5. I’ve long been convinced that at the first sign of hunger one should respond with a snack. I believe it’s always in your best interests to nibble small meals throughout the day to avoid ... what? I’m not even sure now. I would respond to even the slightest mid-morning rumblings by reaching for a muffin or muesli cookie to have with my latte, while the hunger pains that accompanied afternoon slumps saw me rummaging for the Clif bar stowed in my handbag. If I was peckish in the evening while making the kids' dinner before I’d had my own, then crackers, dip and a little cheese provided the antidote. But this book changed the way I thought about hunger. It taught me to be unafraid of it and to view it as a positive.
  7. The 5:2 Fast Diet claims to offer a way in which to extend your life, keep cancer and Alzheimer’s at bay and, as added benefit, shed a few kilos along the way. The premise is that intermittent fasting tips your body into hormesis or repair mode. Like the cave man of old, our bodies have supposedly evolved to survive periods where food is scarce as opposed to being able to freely consume fat, sugar and protein-laden snacks constantly throughout the day. For most of us, by eating at very regular intervals seven days a week we are forcing our bodies into constant go-go mode, pumping insulin and digesting food or in my case generally flagellating the pancreas. Dr. Mosley, a father of four, had experimented with fasting for four consecutive days, which had proven, through before-and-after blood tests, to have an extremely positive effect upon reducing his blood sugar. As he was in danger of developing Type 2 diabetes he was motivated to explore the idea of incorporating fasting into his lifestyle long term. He concluded that while four-day fasting or two-day consecutive day fasting was a daunting prospect for most of us, alternate-day fasting was eminently doable.
  9. So, how has this Fast Diet changed my lifestyle? I usually fast on Monday and Thursday although it’s easy to swap a day if a birthday or celebratory lunch crop up on the calendar. Dr. Mosley advises a small breakfast and a small dinner with lots of water, black coffee or herbal tea in between. On a Monday morning I might have a boiled egg or a green smoothie and then at dinner time a large bowl of healthy vegetable soup that I have made myself and know to be in low in calories. My first week was tough and it helped that my husband was in it with me – I’d firmly encourage you to find a Fast Buddy if you want to embark on this yourself. At first I worried about the hunger that would arrive in waves by mid-afternoon but I soon found if I distracted myself with a walk or work I soon forgot about it. Making the kids’ lunches and dinners provided temptations but by my eighth week of intermittent fasting I switched my focus to the positives. Mind you, I do dream about cinnamon buns. Around 7pm on a Fast Day I get a mysteriously unexpected but welcome energy boost. And the day following a fast I always wake naturally around 5am feeling positive and energised, a bonus when it comes to driving my daughter to swimming training and generally being in an encouraging mood to counteract her occasional grouchiness.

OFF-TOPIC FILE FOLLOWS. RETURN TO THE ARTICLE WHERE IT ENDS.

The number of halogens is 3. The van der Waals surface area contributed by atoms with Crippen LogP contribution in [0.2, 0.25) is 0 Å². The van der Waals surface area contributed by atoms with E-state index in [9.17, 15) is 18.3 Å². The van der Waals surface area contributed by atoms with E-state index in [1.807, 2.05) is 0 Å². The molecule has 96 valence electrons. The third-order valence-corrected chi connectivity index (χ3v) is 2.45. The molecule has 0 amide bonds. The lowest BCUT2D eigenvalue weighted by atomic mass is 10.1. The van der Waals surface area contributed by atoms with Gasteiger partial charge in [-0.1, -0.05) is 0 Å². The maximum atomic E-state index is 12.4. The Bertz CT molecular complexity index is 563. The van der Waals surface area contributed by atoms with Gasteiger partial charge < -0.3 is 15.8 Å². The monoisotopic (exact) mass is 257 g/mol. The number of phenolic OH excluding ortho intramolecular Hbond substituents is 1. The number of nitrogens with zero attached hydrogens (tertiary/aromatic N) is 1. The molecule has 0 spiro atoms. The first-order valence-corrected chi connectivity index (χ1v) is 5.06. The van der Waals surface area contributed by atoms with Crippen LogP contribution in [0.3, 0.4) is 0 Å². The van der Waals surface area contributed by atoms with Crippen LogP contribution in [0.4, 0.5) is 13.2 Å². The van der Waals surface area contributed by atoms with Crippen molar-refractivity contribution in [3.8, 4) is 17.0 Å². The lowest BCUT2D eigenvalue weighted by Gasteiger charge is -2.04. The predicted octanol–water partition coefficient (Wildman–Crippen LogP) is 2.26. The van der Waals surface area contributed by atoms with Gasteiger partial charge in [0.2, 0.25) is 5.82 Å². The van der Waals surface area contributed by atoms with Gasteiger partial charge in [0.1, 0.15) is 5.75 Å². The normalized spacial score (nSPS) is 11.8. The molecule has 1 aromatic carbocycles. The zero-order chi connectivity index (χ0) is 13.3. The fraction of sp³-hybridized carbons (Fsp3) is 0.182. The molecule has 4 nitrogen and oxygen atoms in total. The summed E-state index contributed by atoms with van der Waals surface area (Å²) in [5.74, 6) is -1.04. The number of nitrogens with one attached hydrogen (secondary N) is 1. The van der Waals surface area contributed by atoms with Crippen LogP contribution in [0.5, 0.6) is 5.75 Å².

11. I’m fasting again today and find it especially challenging during cold, rainy weather when my alarm has bleated at an ungodly hour. But my fast-buddy, Jo, has kindly made me a green smoothie and I have a stock of freshly made carrot, ginger and coriander soup in the fridge ready for an easy dinner tonight after a long day of meetings, a screen test and book-ended kids’ activities. The thought of endless cups of water and black coffee yawns ahead but you know what? I have been pain-free for about six weeks and although I’m not desperate to lose weight I certainly have done so. Above all, I’m keen to try and preserve my memory and encourage activity in my repair genes, so when I’m hungry this afternoon I’ll picture my pancreas sporting a Hawaiian shirt. This is one diet that feels worth it.
  14. Fast company: portrait of the author at home wearing Zimmermann, photographed by Carine Thevenau. Food For Thought: main image, top, Summer Tomato food collage by Julie Lee, can be ordered as an unframed print on archival pigment from Julie's KitchenReaders should consult a doctor before making any health changes or commencing any diet and exercise program.